Lightning is largely absent from Oregon this week. However, warm, dry weather will greet the hundreds of thousands of visitors arriving to see the eclipse of the sun on Aug. 21. Avoiding activities that can spark a wildfire is key to making the eclipse a safe and pleasant experience for all. One measure adopted to reduce the risk of wildfire is a temporary ban, now in effect, on all campfires in state parks





Thursday, July 3, 2014

7/3/14 Fire Update from South Central Oregon Fire Management Partnership

Contact:
Erica Hupp 541-883-6715
Lisa Swinney 541-947-6261
Kevin Abel 541-698-0017

Fire Update - South Central Oregon Fire Management Partnership

Lakeview, Ore – Interagency fire crews will continue mop-up on lands managed by the Fremont-Winema National Forest, the Bureau of Land Management (BLM) Lakeview District, Oregon Department of Forestry (ODF), National Park Service and U.S. Fish and Wildlife Service for the past 36 hours.

Firefighters have responded to 34 confirmed fires in the South Central Oregon Fire Management Partnership area (SCOFMP) since July 1, with three new fires being reported since 12 a.m. July 3.

Additional resources have been ordered into the area to respond when needed for initial attack. These resources include hands crews and engines which may be staged in local communities and throughout the SCOFMP area.

The National Weather Service has predicted a dry cold front moving in with higher winds and lower humidity than we have had in the last 48 hours.

To report a wildland fire, call the Lakeview Interagency Fire Center at 541-947-6315 or by calling 911.

For breaking news during the South Central Oregon’s fire season, please visit https://www.facebook.com/scofmpfireinfo or http://twitter.com/scofmpfireinfo

For a map of recent fire activity visit https://maps.google.com/maps?q=http://www.wildcadmap.net/WildCAD_ORLFC.kml

For additional fire information visit:
Lakeview Interagency Fire Center

-end-

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Have a question/comment about this season's wildfire activity on the 16 million acres of private and public forestlands that the Oregon Dept. of Forestry protects from wildfire? Let us know. Please keep your remarks civil and free of profanity.

Comments and questions

The purpose of this blog is to provide breaking news about wildfire activity on the forestlands protected by the Oregon Department of Forestry. We invite you to post questions or comments you have about current wildfires. Please keep your posts civil and free of profanity. You are also welcome to contact us by email at: information@odf.state.or.us.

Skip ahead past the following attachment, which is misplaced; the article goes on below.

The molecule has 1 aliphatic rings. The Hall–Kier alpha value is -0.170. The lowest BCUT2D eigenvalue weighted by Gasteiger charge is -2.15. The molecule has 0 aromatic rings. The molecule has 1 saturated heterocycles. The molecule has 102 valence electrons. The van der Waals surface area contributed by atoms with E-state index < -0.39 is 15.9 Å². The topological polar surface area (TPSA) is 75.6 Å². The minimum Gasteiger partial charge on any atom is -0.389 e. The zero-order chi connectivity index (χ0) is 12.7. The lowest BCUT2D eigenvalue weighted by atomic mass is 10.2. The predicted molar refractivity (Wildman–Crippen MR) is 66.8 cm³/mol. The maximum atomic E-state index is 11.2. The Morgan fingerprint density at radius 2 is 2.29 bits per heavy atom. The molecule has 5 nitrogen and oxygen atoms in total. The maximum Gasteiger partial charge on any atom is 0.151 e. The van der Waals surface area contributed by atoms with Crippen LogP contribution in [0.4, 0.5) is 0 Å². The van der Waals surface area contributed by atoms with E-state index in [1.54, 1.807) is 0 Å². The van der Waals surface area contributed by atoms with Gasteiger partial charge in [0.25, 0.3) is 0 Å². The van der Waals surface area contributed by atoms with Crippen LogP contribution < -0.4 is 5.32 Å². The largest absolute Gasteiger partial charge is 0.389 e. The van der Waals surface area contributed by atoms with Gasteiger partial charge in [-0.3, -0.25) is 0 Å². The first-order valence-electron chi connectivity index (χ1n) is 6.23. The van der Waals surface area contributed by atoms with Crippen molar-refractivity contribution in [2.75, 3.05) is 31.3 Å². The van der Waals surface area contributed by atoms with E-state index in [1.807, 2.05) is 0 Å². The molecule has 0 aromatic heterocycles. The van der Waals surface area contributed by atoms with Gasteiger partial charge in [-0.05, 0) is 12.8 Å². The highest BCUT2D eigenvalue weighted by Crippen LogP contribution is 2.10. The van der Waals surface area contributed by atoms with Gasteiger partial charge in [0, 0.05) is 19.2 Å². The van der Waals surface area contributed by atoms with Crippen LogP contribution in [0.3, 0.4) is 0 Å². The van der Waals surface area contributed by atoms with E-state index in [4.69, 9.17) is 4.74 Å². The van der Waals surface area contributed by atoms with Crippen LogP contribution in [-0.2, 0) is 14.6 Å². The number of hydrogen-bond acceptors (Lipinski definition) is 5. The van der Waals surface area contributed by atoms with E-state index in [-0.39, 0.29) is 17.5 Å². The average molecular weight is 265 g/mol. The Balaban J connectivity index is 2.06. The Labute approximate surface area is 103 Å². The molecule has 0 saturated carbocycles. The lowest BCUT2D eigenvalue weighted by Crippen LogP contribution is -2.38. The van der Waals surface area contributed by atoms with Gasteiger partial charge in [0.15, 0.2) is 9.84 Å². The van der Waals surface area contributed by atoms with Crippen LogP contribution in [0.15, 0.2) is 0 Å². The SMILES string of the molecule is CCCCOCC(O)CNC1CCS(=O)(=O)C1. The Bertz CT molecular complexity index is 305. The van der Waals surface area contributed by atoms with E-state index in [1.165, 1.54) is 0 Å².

Current wildfire info

Cool, wet weather in the winter of 2016-17 ended Oregon's long drought and left a thick snowpack at higher elevations which will take some time to melt. However, even in non-drought years Oregon's warm, dry summers create conditions that allow for fire to start and spread. In an average summer firefighters still see almost a thousand fires on lands protected by the Oregon Department of Forestry.



What we do

Protection jurisdiction

The Oregon Dept. of Forestry protects 16 million acres of private and public forestlands from wildfire. This includes all private forestlands in Oregon as well as state- and local government-owned forests, along with 2.8 million acres of federal Bureau of Land Management lands in the western part of the state. There are about 30.4 million total acres of forest in Oregon.



Fire suppression policy

The department fights fire aggressively, seeking to put out most fires at 10 acres or smaller. This approach minimizes damage to the timber resource and fish and wildlife habitat, and protects lives and property. It also saves money. While suppressing large fires can cost millions of dollars, economic and environmental damage from wildfires can be many times greater.




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About Me

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Oregon Dept. of Forestry's public information officers in Salem, Ore., maintain this blog. During the wildfire season, we spend much of our time reporting on fires and firefighting to news media and the public.